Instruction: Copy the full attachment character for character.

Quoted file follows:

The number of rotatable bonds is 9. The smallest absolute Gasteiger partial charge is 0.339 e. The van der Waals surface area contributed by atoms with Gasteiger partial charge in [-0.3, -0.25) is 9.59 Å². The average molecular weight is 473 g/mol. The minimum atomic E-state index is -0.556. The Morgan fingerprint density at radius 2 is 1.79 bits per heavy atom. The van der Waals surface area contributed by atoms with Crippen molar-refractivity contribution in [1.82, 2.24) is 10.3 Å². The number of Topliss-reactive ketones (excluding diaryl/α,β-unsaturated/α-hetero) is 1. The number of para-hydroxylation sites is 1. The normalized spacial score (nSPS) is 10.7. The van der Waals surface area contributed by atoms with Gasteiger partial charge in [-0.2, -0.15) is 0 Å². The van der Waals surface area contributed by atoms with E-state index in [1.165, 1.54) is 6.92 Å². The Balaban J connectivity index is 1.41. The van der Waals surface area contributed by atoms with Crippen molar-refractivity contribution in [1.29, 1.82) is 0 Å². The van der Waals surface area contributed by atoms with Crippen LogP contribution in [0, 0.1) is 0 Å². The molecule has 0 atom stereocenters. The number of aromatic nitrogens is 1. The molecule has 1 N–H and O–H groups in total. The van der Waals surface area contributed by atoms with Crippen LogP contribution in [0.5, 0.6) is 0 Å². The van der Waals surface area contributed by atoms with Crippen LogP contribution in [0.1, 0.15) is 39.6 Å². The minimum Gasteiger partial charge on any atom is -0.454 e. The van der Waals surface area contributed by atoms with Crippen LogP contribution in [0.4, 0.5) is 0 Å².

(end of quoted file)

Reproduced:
The number of rotatable bonds is 9. The smallest absolute Gasteiger partial charge is 0.339 e. The van der Waals surface area contributed by atoms with Gasteiger partial charge in [-0.3, -0.25) is 9.59 Å². The average molecular weight is 473 g/mol. The minimum atomic E-state index is -0.556. The Morgan fingerprint density at radius 2 is 1.79 bits per heavy atom. The van der Waals surface area contributed by atoms with Crippen molar-refractivity contribution in [1.82, 2.24) is 10.3 Å². The number of Topliss-reactive ketones (excluding diaryl/α,β-unsaturated/α-hetero) is 1. The number of para-hydroxylation sites is 1. The normalized spacial score (nSPS) is 10.7. The van der Waals surface area contributed by atoms with Gasteiger partial charge in [-0.2, -0.15) is 0 Å². The van der Waals surface area contributed by atoms with E-state index in [1.165, 1.54) is 6.92 Å². The Balaban J connectivity index is 1.41. The van der Waals surface area contributed by atoms with Crippen molar-refractivity contribution in [1.29, 1.82) is 0 Å². The van der Waals surface area contributed by atoms with Crippen LogP contribution in [0, 0.1) is 0 Å². The molecule has 0 atom stereocenters. The number of aromatic nitrogens is 1. The molecule has 1 N–H and O–H groups in total. The van der Waals surface area contributed by atoms with Crippen LogP contribution in [0.5, 0.6) is 0 Å². The van der Waals surface area contributed by atoms with Crippen LogP contribution in [0.1, 0.15) is 39.6 Å². The minimum Gasteiger partial charge on any atom is -0.454 e. The van der Waals surface area contributed by atoms with Crippen LogP contribution in [0.4, 0.5) is 0 Å².